I wouldn't say that in one year time, I have transformed myself from a Caterpillar to a butterfly. But I wouldn't deny the intellectual richness I gained by coming to Gujarat. I feel blessed to have associated with some of the most learned people in Gujarat. All my professors have showered unending love and support from the day one to which I humbly remain indebted. It is here that I further expanded my horizon of knowledge.

Gujarat, indeed has become my home-away-from Home. For now I am truly enjoying the enchanting biodiversity and ecosystem that surrounds me.  Even though the tropical heat is little uncooperative for a man from cold Himalayas, I think, for now I am reasonably well adapted.

Friday, April 27, 2012

Graze Like Hungry Yak.

Ever since the day my family sold off our yaks, I felt a great sense of loss. We let our dad's most prized possession, which took so many decades to accumulate, go in a wink. I was helpless like my dad. All I could do was blame the forces of change. After so many years of close association, it pains my heart to even think of those beautiful animals gone forever from our lives. To me, this feelings indeed indicate how much indebted I feel towards those animals.

But today I am not going to write about yaks. Today, I will not even let the topic of yaks overwhelm me for a second with emotions. It’s about the most coveted saying that I am going to write.

“Graze like a hungry yak".  It actually means work hard.

Although I never fully understood the sublime meaning of the coveted saying, I did my best to interpret it in my own ways.  For a worker, it literally means working like a shaving blade, not  leaving any hair standing. For a student, it meant running through pages of the text and trying to get everything, either through understanding or through mugging. There were days in my distant past, where my friends would even memorize the registration number of a truck in the picture in our text books! Such was the way we grazed then.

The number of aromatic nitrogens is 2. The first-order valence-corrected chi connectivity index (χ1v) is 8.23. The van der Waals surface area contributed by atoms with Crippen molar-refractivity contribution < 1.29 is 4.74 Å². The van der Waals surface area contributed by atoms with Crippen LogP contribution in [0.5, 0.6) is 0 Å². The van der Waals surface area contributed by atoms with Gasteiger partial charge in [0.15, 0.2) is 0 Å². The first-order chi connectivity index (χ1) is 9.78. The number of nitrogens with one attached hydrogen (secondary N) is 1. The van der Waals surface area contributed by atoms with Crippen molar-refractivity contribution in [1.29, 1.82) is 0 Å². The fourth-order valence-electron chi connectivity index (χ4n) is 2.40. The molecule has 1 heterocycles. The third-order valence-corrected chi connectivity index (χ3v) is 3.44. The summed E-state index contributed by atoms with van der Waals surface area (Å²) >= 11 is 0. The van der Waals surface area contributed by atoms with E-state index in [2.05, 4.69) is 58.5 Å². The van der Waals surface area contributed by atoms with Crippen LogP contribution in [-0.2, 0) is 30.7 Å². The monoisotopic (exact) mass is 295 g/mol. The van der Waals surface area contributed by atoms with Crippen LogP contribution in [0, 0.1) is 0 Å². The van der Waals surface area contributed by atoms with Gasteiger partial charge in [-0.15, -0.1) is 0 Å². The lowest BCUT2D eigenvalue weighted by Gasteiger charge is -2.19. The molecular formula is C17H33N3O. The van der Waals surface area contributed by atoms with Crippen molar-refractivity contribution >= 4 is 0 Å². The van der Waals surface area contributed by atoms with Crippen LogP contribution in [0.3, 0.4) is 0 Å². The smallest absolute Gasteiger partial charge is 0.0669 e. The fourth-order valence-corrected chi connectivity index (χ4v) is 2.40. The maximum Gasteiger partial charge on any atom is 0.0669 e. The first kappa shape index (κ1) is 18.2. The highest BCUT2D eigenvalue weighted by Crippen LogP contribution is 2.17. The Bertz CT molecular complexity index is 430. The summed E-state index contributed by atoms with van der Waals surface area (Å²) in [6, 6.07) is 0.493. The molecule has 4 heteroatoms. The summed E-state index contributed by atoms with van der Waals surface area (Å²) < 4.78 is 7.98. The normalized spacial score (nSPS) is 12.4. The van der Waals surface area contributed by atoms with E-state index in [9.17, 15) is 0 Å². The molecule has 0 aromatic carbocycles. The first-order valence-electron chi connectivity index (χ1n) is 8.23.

Grazing like yak was not at all fun. Sometimes it was killing and boring. But like it or not, there was no other options. Everyone in life has to pass through this and I was no exception. I too did my grazing-like-yak part. So to say, I grazed like a yak even when I was really not in the mood.  But now, I  think I got this far in life for having grazed like a hungry yak.

Not only that, As I plan to move further in my life, I see grazing like a yak has lot more meaning than I saw in my earlier days. As I graze in the endless pasture, I make sure that I graze to the best. But when I look back, it awes me only to find the grass behind has grown lot taller and that it needs further re-grazing.

Sunday, April 22, 2012

I am No More Brokpa

Like many of my contemporaries from Shingkhar, I grew up being called as Brokpa. Roughly translating it to English, it means nomad, yak herder or highlander. True to that name tag, we lived in highland and depended on yaks for our livelihood. We loved those animals and we cherished our moments with them. But there was something, that I still couldn't agree with when people referred to me as Brokpa. I simply hated it.